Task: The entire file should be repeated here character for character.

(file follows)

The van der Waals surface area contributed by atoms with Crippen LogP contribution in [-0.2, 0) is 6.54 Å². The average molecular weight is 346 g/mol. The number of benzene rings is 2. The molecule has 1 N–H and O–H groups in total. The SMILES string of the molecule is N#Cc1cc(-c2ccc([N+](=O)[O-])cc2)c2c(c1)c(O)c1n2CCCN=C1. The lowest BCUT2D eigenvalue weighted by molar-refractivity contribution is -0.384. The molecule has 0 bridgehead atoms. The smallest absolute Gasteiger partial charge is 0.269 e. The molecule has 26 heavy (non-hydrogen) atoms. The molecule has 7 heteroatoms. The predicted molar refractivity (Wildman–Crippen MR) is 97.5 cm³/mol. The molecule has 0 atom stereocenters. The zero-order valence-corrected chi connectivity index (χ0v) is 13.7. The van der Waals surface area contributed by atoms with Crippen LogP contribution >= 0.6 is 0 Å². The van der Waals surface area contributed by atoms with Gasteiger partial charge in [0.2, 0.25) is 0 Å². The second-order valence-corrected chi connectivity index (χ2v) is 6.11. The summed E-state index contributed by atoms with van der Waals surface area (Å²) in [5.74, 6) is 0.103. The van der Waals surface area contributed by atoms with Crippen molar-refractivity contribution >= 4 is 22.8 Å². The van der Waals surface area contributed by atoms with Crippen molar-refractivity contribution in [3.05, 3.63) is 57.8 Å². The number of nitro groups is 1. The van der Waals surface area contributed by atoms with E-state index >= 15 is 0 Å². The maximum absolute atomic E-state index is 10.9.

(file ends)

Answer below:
The van der Waals surface area contributed by atoms with Crippen LogP contribution in [-0.2, 0) is 6.54 Å². The average molecular weight is 346 g/mol. The number of benzene rings is 2. The molecule has 1 N–H and O–H groups in total. The SMILES string of the molecule is N#Cc1cc(-c2ccc([N+](=O)[O-])cc2)c2c(c1)c(O)c1n2CCCN=C1. The lowest BCUT2D eigenvalue weighted by molar-refractivity contribution is -0.384. The molecule has 0 bridgehead atoms. The smallest absolute Gasteiger partial charge is 0.269 e. The molecule has 26 heavy (non-hydrogen) atoms. The molecule has 7 heteroatoms. The predicted molar refractivity (Wildman–Crippen MR) is 97.5 cm³/mol. The molecule has 0 atom stereocenters. The zero-order valence-corrected chi connectivity index (χ0v) is 13.7. The van der Waals surface area contributed by atoms with Crippen LogP contribution >= 0.6 is 0 Å². The van der Waals surface area contributed by atoms with Gasteiger partial charge in [0.2, 0.25) is 0 Å². The second-order valence-corrected chi connectivity index (χ2v) is 6.11. The summed E-state index contributed by atoms with van der Waals surface area (Å²) in [5.74, 6) is 0.103. The van der Waals surface area contributed by atoms with Crippen molar-refractivity contribution >= 4 is 22.8 Å². The van der Waals surface area contributed by atoms with Crippen molar-refractivity contribution in [3.05, 3.63) is 57.8 Å². The number of nitro groups is 1. The van der Waals surface area contributed by atoms with E-state index >= 15 is 0 Å². The maximum absolute atomic E-state index is 10.9.